Scissor bite

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Scissor bite is a type of bite seen in some mammals such as dogs and humans. This type of bite involves outward positioning of the upper posterior teeth and inward positioning of the lower posterior teeth. The reason for this happening is an expanded upper arch and constricted lower arch.[1][2]

Humans[edit]

In humans, a scissor bite does have any significant influence on the facial profile. However, the chewing habits is influenced due to no contact of molars. Treatment of scissor bite may involve expansion device of the lower arch, usage of cross-elastics in an orthodontic treatment.[3] A new method of using Temporary Anchorage Devices (TADs) has been shown to correct the scissor bite in humans.[4]

References[edit]

  1. ^ Jung, Min-Ho (2011-04-01). "Treatment of severe scissor bite in a middle-aged adult patient with orthodontic mini-implants". American Journal of Orthodontics and Dentofacial Orthopedics. 139 (4 Suppl): S154–165. doi:10.1016/j.ajodo.2009.06.031. ISSN 1097-6752. PMID 21435535.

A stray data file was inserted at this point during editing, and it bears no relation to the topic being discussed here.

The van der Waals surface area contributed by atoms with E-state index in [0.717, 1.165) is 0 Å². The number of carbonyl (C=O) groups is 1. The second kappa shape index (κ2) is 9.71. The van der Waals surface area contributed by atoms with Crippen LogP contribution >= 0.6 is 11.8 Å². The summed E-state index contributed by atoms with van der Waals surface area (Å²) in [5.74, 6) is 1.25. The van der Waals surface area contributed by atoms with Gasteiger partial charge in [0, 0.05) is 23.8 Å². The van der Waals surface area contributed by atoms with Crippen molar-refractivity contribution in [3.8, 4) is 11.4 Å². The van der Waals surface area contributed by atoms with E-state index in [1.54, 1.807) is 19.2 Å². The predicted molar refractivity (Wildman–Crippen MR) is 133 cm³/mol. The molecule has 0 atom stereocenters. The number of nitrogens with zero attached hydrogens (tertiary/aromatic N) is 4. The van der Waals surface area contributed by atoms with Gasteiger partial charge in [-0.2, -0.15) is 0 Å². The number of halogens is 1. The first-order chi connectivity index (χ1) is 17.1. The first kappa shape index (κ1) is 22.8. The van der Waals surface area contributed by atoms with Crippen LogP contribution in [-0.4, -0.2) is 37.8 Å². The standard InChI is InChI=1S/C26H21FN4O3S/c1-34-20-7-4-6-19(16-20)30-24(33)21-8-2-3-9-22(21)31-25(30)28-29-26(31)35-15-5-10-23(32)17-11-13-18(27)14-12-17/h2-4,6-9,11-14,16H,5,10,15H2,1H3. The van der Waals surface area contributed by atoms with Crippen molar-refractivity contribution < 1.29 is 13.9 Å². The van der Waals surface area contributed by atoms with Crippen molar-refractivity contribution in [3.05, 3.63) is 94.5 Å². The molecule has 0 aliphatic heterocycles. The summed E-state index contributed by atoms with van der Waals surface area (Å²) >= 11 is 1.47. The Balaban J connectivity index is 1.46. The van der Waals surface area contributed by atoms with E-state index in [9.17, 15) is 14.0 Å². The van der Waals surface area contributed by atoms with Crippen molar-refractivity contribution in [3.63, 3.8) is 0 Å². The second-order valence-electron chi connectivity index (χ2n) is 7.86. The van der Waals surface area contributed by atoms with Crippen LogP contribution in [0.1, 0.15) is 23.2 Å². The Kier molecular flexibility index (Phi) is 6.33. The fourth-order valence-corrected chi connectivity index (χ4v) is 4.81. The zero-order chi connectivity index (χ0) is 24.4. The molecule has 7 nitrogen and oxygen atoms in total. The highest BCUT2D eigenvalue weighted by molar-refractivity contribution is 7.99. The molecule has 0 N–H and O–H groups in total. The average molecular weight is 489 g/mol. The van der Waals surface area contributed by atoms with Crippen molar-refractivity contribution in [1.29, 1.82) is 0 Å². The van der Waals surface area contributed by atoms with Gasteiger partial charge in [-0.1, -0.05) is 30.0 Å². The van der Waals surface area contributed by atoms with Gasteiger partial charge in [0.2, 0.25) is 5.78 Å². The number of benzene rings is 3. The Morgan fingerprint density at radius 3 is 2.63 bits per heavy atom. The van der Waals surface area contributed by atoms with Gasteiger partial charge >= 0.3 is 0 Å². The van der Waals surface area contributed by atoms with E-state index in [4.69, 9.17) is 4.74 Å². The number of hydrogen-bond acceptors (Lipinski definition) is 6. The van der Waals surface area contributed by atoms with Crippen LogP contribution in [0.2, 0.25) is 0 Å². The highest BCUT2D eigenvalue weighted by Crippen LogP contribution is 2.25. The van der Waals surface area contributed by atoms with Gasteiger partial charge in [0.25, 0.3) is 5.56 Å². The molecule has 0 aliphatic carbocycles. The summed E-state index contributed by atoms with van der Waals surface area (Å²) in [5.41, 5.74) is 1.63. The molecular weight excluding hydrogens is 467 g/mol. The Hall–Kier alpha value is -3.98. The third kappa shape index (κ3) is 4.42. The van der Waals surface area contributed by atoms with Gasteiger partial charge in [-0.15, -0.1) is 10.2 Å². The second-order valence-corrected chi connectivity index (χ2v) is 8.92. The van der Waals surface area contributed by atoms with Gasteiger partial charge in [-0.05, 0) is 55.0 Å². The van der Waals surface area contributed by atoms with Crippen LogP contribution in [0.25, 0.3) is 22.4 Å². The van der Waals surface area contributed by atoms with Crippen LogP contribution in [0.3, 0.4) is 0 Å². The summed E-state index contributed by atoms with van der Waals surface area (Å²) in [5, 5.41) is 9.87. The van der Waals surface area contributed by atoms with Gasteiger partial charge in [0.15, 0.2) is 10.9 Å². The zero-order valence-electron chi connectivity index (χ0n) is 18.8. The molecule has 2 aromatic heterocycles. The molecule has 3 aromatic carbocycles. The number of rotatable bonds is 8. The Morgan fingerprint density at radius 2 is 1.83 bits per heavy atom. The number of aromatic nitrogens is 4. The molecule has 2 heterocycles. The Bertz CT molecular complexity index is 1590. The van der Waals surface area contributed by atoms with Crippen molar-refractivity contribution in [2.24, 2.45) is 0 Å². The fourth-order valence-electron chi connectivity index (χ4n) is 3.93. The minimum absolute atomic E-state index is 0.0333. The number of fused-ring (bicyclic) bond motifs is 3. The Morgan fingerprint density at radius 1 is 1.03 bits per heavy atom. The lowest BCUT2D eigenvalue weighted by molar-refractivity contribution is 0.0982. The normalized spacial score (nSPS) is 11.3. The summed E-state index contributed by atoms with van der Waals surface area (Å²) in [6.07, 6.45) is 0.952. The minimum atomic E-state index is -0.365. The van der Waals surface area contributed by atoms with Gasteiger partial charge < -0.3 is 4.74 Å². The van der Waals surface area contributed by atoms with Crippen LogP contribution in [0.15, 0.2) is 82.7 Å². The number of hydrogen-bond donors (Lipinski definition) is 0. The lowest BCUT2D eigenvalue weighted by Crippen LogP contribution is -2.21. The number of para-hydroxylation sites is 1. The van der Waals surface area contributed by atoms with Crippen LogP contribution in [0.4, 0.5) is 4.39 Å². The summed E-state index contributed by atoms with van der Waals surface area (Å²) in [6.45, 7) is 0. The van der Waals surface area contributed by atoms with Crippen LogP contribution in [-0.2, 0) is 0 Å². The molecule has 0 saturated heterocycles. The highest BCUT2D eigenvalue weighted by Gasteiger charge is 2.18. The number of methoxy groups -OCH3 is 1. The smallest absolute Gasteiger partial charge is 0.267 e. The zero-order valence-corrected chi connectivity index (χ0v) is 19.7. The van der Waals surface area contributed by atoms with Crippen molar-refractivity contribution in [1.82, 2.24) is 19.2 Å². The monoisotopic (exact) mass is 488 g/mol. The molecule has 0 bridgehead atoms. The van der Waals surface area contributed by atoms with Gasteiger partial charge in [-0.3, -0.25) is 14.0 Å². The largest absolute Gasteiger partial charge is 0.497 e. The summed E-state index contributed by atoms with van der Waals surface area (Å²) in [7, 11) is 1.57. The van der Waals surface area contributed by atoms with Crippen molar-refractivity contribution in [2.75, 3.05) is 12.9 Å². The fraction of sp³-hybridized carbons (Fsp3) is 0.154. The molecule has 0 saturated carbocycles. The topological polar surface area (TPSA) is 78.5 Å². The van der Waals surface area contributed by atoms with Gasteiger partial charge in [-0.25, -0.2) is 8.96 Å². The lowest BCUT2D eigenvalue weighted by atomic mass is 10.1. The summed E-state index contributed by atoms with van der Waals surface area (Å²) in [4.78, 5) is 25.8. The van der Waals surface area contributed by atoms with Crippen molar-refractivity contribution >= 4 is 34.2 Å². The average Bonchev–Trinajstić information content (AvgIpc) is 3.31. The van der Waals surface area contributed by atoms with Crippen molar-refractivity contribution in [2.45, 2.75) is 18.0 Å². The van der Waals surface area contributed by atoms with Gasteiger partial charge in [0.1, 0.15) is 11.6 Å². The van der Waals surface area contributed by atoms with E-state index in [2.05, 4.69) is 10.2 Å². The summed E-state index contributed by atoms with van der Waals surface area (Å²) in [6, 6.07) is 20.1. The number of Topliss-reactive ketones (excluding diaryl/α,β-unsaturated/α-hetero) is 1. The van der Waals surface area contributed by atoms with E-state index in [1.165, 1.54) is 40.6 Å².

2. ^ Oualalou, Y.; Benyahia, H.; Zaoui, F. (2015-09-01). "[Orthodontic correction of a Brodie syndrome case related to oral habits]". Odonto-Stomatologie Tropicale = Tropical Dental Journal. 38 (151): 13–20. ISSN 0251-172X. PMID 26930770.
  3. ^ Li, Huang; Wang, Qian; Wu, Tuojiang (2014-04-01). "Nonsurgical treatment of unilateral scissor bite in a growing patient". Journal of Clinical Orthodontics. 48 (4): 249–255. ISSN 0022-3875. PMID 25084505.
  4. ^ Kalia, Ajit; Sharif, Kanaan (2012-09-01). "Scissor-bite correction using miniscrew anchorage". Journal of Clinical Orthodontics. 46 (9): 573–579, quiz 583. ISSN 0022-3875. PMID 23103854.